Wall Street likes Wall Street as an investment pick.
The Federal Reserve hiked interest rates on Wednesday, putting an end to the zero interest rate policy era. Investors and analysts expect those higher rates to help banks’ bottom lines.
That dynamic, combined with the potential for mergers-and-acquisitions activity and lower legal expenses, has Wall Street bullish on the prospects for the banking sector as a whole.
“One sector that might really surprise is the financial institutions,” Ram Gandikota, senior portfolio manager and associate director of research at fund manager Ativo Capital, told Business Insider.
This reflects sentiments from around Wall Street itself, as a number of analysts from larger financial institutions have pointed to the possibility of outperformance in financials in 2016.
Gandikota, whose firm managed over $1 billion as of October, cited three reasons the banks could outperform.
- A rate hike from the Fed: “As interest rates go up, that’s pretty good news,” said Gandikota. “That should help increase earnings and improve [return on investment].” As interest rates go up, banks should be able to improve their net interest margin, or the difference between their cost of funding and lending rates.
- Finishing up fine payouts: “A lot of banks have had to pay out multi-year fines, and those fines are almost done with,” said Gandikota.
- Consolidation: “Also, you have a smaller number of players within parts of the industry,” said Gandikota. “The consolidation in the industry will help make it easier for those still in the space.” He points out that it isn’t the big mergers and shutdowns anymore, but banks are shuttering individual sections of the business. Gandikota pointed to prop trading and mortgage businesses in particular.
These reasons, for the most part, coincide with the outlooks from analysts from at JP Morgan, Goldman Sachs, Deutsche Bank, and Morgan Stanley.
Morgan Stanley agrees with the basic idea of increased business after a possible Fed rate hike.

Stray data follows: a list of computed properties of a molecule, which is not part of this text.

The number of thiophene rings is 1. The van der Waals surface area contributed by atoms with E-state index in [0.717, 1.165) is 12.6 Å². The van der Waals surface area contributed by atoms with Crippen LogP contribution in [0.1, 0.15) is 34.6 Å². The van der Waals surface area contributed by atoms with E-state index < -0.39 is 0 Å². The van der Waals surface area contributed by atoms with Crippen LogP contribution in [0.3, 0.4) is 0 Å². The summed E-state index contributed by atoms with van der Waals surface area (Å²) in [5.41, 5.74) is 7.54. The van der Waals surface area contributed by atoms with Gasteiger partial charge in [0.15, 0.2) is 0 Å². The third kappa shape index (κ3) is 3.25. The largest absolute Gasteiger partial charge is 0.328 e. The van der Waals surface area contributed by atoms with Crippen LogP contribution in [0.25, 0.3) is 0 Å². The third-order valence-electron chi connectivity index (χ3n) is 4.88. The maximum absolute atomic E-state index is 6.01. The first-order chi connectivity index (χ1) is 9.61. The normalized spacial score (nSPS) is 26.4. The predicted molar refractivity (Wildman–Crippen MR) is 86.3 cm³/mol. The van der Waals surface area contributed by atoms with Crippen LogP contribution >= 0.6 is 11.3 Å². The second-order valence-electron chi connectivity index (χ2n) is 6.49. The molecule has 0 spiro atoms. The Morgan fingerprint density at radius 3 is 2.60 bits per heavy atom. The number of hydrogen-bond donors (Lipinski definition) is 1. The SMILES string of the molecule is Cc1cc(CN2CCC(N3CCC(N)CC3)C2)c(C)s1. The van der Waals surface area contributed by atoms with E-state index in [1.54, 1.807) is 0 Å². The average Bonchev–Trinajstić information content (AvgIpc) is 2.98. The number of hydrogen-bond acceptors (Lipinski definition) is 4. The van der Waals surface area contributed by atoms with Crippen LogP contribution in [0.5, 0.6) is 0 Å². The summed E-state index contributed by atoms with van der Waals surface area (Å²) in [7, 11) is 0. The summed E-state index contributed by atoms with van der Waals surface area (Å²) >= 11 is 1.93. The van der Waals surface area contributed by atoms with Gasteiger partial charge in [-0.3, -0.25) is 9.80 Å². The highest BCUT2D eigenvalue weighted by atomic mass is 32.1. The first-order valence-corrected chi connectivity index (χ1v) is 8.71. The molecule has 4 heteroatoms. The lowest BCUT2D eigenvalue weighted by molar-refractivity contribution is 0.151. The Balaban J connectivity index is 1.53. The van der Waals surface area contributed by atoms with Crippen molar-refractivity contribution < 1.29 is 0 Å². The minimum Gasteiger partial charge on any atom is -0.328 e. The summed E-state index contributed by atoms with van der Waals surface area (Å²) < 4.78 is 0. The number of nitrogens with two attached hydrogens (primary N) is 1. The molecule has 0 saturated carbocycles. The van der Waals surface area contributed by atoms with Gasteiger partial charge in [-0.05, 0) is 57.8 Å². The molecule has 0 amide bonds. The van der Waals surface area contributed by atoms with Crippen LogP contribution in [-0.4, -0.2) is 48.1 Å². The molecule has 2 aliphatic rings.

“Higher interest rates in the US — particularly an increase in the Fed funds rate — will have a direct and positive impact on the profitability of the US banks,” said the company’s analysts in a note to clients. “The broad reason is because the banks will earn more on their assets than they will pay on their liabilities, which in turn, drives higher net interest income and, thus, higher earnings.”
In the note, they estimate that 37 of the 44 US commercial banks in their coverage will see an increase in net interest income after a Fed hike.
JPMorgan chief global strategist David Kelly also said that interest income would increase. He told Business Insider that there could be an increase of as much as $60 billion in interest coming to banks if the Fed rate were to reach 1%, though that wouldn’t all come to Wall Street.
Wall Street also agrees with Gandikota about consolidation, through mergers and other investments.
“M&A will also be a key tool for growing earnings and potentially an avenue for banks to deploy excess capital they are not currently getting full credit for,” wrote Richard Ramsden and his team at Goldman Sachs in a note to clients on December 4.
Wall Street is even anticipating the fines rolling off. Morgan Stanley analysts said back in August that US banks had already paid $137 billion in fines from the financial crisis, and that they expected a further $14 billion would be paid, meaning US banks had paid out the bulk of their fines.
Not everyone is bullish.
Frederick Cannon and his team at KBW think investors will be disappointed by the limited impact of a Fed rate hike on bank earnings, for example.
“We expect that many financial stock investors will be disappointed due to limited positive earnings impacts from higher rates,” he said in a December 3 note.
But the share price reaction to the Fed hike move seems to suggest Wall Street is broadly bullish on itself heading into 2016.